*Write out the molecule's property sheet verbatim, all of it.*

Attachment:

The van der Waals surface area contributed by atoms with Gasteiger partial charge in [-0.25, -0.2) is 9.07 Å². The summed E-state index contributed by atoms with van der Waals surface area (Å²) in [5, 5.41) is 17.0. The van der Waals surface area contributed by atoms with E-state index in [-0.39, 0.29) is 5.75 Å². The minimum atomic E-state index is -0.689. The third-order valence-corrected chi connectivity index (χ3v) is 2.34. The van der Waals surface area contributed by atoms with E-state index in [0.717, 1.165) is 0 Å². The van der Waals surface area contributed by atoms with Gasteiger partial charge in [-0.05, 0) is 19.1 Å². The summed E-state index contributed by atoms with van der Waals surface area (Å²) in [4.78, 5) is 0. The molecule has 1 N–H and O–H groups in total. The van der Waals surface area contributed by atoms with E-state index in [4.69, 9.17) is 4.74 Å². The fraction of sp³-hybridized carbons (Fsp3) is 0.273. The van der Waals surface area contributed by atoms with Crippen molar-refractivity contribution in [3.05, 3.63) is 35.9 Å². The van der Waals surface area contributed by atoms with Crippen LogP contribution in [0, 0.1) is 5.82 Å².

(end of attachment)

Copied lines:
The van der Waals surface area contributed by atoms with Gasteiger partial charge in [-0.25, -0.2) is 9.07 Å². The summed E-state index contributed by atoms with van der Waals surface area (Å²) in [5, 5.41) is 17.0. The van der Waals surface area contributed by atoms with E-state index in [-0.39, 0.29) is 5.75 Å². The minimum atomic E-state index is -0.689. The third-order valence-corrected chi connectivity index (χ3v) is 2.34. The van der Waals surface area contributed by atoms with E-state index in [0.717, 1.165) is 0 Å². The van der Waals surface area contributed by atoms with Gasteiger partial charge in [-0.05, 0) is 19.1 Å². The summed E-state index contributed by atoms with van der Waals surface area (Å²) in [4.78, 5) is 0. The molecule has 1 N–H and O–H groups in total. The van der Waals surface area contributed by atoms with E-state index in [4.69, 9.17) is 4.74 Å². The fraction of sp³-hybridized carbons (Fsp3) is 0.273. The van der Waals surface area contributed by atoms with Crippen molar-refractivity contribution in [3.05, 3.63) is 35.9 Å². The van der Waals surface area contributed by atoms with Crippen LogP contribution in [0, 0.1) is 5.82 Å².